How Biotechnology Can Support Food Security and Energy Transition
Modern problems require modern solutions. The recent COVID-19 pandemic, topped with climate change and various crises across the globe, is proof that we must continuously seek solutions, improvements, and innovations to drive sustainable changes.
Science, technology, and information are continuously evolving and mingling with different facets of our lives. One field that has developed tremendously as a result of interdisciplinary research is biotechnology. Then, how can biotechnology support our journey toward sustainability?
What is Biotechnology?
The Organization of Economic Cooperation and Development defines biotechnology as “the application of scientific and engineering principles to the processing of materials by biological agents to provide goods and services.” In other words, it refers to using biological processes, organisms, or systems to generate products that improve human lives and the planet’s health.
From food to medicine, so many products of biotechnology have been part of our everyday lives. Biotechnology covers various concepts, procedures, and functions, from using yeast to make bread and fermented beverages to the more complex mechanisms of producing vaccines.
As a branch of science that is constantly evolving, biotechnology has the opportunity to offer many solutions to the world’s growing problems. In recent years, the sustainable development community has recognized biotechnology as a powerful tool. It has enormous potential to support different aspects of human lives and help answer the world’s most pressing matters, such as the global food crisis and greenhouse gas emissions.
Biotechnology uses for sustainable development
Agriculture is considered one of the earliest practices of biotechnology. Years ago, farmers worked on producing the best-yielding crops through breedings and creating effective fertilizers and pest controls. Today, various innovations have been developed to help strengthen the world’s food security with minimal environmental impacts.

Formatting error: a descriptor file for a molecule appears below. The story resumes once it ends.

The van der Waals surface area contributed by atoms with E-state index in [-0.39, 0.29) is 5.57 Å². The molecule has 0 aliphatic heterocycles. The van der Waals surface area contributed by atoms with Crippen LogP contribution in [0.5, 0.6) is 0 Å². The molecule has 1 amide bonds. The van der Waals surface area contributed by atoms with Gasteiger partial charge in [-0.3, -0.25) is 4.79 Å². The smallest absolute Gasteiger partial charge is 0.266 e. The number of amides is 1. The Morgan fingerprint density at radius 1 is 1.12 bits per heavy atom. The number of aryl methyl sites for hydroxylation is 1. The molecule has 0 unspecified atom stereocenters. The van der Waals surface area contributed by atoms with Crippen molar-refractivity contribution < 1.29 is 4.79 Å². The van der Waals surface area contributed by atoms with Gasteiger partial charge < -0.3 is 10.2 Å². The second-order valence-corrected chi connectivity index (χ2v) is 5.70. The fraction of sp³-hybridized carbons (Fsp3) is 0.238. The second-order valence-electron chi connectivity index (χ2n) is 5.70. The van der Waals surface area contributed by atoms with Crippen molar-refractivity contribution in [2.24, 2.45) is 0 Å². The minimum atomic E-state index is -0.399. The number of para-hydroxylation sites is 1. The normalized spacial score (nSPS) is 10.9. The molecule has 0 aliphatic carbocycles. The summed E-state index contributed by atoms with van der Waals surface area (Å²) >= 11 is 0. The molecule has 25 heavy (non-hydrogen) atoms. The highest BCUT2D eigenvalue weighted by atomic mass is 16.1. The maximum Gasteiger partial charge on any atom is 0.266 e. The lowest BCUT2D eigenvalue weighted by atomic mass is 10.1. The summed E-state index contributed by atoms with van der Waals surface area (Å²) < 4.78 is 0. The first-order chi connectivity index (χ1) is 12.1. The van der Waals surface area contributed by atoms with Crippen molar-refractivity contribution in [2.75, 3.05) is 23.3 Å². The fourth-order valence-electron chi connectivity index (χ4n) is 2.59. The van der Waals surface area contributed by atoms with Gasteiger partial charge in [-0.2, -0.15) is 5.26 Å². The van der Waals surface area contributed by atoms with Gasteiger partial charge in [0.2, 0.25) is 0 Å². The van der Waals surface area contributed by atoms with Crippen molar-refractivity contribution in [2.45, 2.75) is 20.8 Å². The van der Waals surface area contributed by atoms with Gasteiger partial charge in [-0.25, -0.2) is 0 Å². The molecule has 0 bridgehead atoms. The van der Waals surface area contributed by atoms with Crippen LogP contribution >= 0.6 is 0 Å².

For instance, scientists have been trying to grow meat from animal cells without using actual animals—also called cultured meat. Since meat industries are among the top greenhouse gas emission producers, cultivating cultured meat aims to reduce the carbon footprints, water consumption, and land usage of meat industries while still producing meat.
Biotechnologist Kaiser Jamil deemed biotechnology a promising alternative and improvement. “Combined with other advanced agricultural technologies, it offers an exciting and environmentally responsible way to meet consumer demand for sustainable agriculture,” said Jamil.
Beyond agriculture, biotechnology has been applied to generate various sustainable solutions. In the energy industry, biofuels—sourced from plant materials such as corn stalks and grass— are developed as renewable fuel alternatives to reduce the carbon footprints of fossil fuel production. In the Philippines, researchers are developing mango and seaweed-based bioplastics to replace plastic wrappers that utilize fossil fuels.
Research and development
Despite the abundant benefits in various industries, biotechnology applications have challenges. For instance, producing cultured meat is a complicated and expensive process that mostly isn’t ready for scalability yet. Another example is how several European countries ban Genetically Modified Food (GMO) due to the potential harm to human and animal health as well as ecosystems. Biofuels productions have also raised concerns, such as rising food prices and risk of land, forest, and ecosystem degradation. The fuel productions—especially those using first-generation crops—threaten to take over the lands previously used for agriculture, posing another risk of deforestation in search of new lands for planting.
Risk assessment is a crucial step in harnessing the full potential of biotechnology. The Food and Agriculture Organization of the United Nations (FAO) has been conducting evaluation, assessment, and recommendation processes to ensure the safety of GMOs. As the global demand for biofuels is predicted to grow by 28% in 2026, it is also crucial to work on land availability and other plant resources for production to remain sustainable. Continuous assessment should also be conducted in other fields where biotechnology is applied.
The advancement of biotechnology offers us abundant potential and solutions in our journey toward sustainability. Still, utilizing this science has to go hand-in-hand with humanity, responsibility, accountability, and cooperation between governments, academic institutions, and companies. That way, biotechnology applications can be robust, sustainable solutions for the good of all people and the planet without the expense of some.
Editor: Lalita Fitrianti & Nazalea Kusuma
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Madina is an In-House Reporter & Researcher at Green Network Asia. She covers Global, Southeast Asia, East Asia, and Australasia.